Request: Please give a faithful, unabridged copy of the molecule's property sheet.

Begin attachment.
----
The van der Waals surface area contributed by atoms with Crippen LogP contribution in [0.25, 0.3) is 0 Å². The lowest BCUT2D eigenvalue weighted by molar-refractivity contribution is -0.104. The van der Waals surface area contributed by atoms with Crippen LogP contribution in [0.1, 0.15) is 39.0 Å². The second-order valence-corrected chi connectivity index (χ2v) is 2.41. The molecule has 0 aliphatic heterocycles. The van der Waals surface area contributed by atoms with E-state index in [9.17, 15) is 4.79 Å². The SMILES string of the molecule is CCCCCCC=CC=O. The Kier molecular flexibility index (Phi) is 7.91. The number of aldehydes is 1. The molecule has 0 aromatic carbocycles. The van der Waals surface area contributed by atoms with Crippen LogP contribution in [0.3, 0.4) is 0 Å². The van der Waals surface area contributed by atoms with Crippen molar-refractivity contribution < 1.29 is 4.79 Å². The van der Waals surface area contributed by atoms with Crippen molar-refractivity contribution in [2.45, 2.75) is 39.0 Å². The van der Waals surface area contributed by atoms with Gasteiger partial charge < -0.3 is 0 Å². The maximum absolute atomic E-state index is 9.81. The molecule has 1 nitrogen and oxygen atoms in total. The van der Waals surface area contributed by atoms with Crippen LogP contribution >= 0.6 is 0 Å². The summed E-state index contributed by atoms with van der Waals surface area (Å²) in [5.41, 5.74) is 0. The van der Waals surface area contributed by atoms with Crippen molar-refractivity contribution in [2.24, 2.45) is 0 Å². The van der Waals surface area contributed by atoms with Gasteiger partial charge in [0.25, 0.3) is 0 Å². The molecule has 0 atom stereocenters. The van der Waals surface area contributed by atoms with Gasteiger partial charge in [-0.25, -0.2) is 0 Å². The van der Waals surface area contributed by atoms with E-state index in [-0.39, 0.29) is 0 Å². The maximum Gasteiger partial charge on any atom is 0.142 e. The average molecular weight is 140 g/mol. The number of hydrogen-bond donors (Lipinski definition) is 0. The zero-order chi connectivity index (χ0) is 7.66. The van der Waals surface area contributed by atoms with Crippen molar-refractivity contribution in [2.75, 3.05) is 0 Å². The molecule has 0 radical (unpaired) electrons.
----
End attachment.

The van der Waals surface area contributed by atoms with Crippen LogP contribution in [0.25, 0.3) is 0 Å². The lowest BCUT2D eigenvalue weighted by molar-refractivity contribution is -0.104. The van der Waals surface area contributed by atoms with Crippen LogP contribution in [0.1, 0.15) is 39.0 Å². The second-order valence-corrected chi connectivity index (χ2v) is 2.41. The molecule has 0 aliphatic heterocycles. The van der Waals surface area contributed by atoms with E-state index in [9.17, 15) is 4.79 Å². The SMILES string of the molecule is CCCCCCC=CC=O. The Kier molecular flexibility index (Phi) is 7.91. The number of aldehydes is 1. The molecule has 0 aromatic carbocycles. The van der Waals surface area contributed by atoms with Crippen LogP contribution in [0.3, 0.4) is 0 Å². The van der Waals surface area contributed by atoms with Crippen molar-refractivity contribution < 1.29 is 4.79 Å². The van der Waals surface area contributed by atoms with Crippen molar-refractivity contribution in [2.45, 2.75) is 39.0 Å². The van der Waals surface area contributed by atoms with Gasteiger partial charge < -0.3 is 0 Å². The maximum absolute atomic E-state index is 9.81. The molecule has 1 nitrogen and oxygen atoms in total. The van der Waals surface area contributed by atoms with Crippen LogP contribution >= 0.6 is 0 Å². The summed E-state index contributed by atoms with van der Waals surface area (Å²) in [5.41, 5.74) is 0. The van der Waals surface area contributed by atoms with Crippen molar-refractivity contribution in [2.24, 2.45) is 0 Å². The van der Waals surface area contributed by atoms with Gasteiger partial charge in [0.25, 0.3) is 0 Å². The molecule has 0 atom stereocenters. The van der Waals surface area contributed by atoms with Gasteiger partial charge in [-0.25, -0.2) is 0 Å². The van der Waals surface area contributed by atoms with E-state index in [-0.39, 0.29) is 0 Å². The maximum Gasteiger partial charge on any atom is 0.142 e. The average molecular weight is 140 g/mol. The number of hydrogen-bond donors (Lipinski definition) is 0. The zero-order chi connectivity index (χ0) is 7.66. The van der Waals surface area contributed by atoms with Crippen molar-refractivity contribution in [2.75, 3.05) is 0 Å². The molecule has 0 radical (unpaired) electrons.